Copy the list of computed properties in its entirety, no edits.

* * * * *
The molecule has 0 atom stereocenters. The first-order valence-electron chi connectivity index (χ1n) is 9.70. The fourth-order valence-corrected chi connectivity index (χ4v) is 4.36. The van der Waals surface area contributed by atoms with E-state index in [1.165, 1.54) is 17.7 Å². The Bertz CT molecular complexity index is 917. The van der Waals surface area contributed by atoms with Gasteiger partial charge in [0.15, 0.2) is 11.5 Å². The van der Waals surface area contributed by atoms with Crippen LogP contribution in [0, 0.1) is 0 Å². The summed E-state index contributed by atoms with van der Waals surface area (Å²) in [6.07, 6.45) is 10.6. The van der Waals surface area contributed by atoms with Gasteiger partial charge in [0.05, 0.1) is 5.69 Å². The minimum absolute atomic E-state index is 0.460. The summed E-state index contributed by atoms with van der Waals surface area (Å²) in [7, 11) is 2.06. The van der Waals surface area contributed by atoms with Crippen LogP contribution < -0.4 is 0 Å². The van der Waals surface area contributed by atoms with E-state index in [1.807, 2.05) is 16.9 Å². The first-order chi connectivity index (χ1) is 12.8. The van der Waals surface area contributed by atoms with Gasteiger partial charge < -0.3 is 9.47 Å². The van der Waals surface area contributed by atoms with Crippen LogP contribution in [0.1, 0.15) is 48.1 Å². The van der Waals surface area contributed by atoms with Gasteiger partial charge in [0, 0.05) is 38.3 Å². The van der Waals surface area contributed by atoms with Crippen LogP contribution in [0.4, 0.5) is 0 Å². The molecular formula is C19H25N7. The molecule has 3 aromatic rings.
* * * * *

The molecule has 0 atom stereocenters. The first-order valence-electron chi connectivity index (χ1n) is 9.70. The fourth-order valence-corrected chi connectivity index (χ4v) is 4.36. The van der Waals surface area contributed by atoms with E-state index in [1.165, 1.54) is 17.7 Å². The Bertz CT molecular complexity index is 917. The van der Waals surface area contributed by atoms with Gasteiger partial charge in [0.15, 0.2) is 11.5 Å². The van der Waals surface area contributed by atoms with Crippen LogP contribution in [0, 0.1) is 0 Å². The summed E-state index contributed by atoms with van der Waals surface area (Å²) in [6.07, 6.45) is 10.6. The van der Waals surface area contributed by atoms with Gasteiger partial charge in [0.05, 0.1) is 5.69 Å². The minimum absolute atomic E-state index is 0.460. The summed E-state index contributed by atoms with van der Waals surface area (Å²) in [7, 11) is 2.06. The van der Waals surface area contributed by atoms with Crippen LogP contribution < -0.4 is 0 Å². The van der Waals surface area contributed by atoms with E-state index in [1.807, 2.05) is 16.9 Å². The first-order chi connectivity index (χ1) is 12.8. The van der Waals surface area contributed by atoms with Gasteiger partial charge < -0.3 is 9.47 Å². The van der Waals surface area contributed by atoms with Crippen LogP contribution in [0.1, 0.15) is 48.1 Å². The van der Waals surface area contributed by atoms with Gasteiger partial charge in [0, 0.05) is 38.3 Å². The van der Waals surface area contributed by atoms with Crippen LogP contribution in [0.4, 0.5) is 0 Å². The molecular formula is C19H25N7. The molecule has 3 aromatic rings.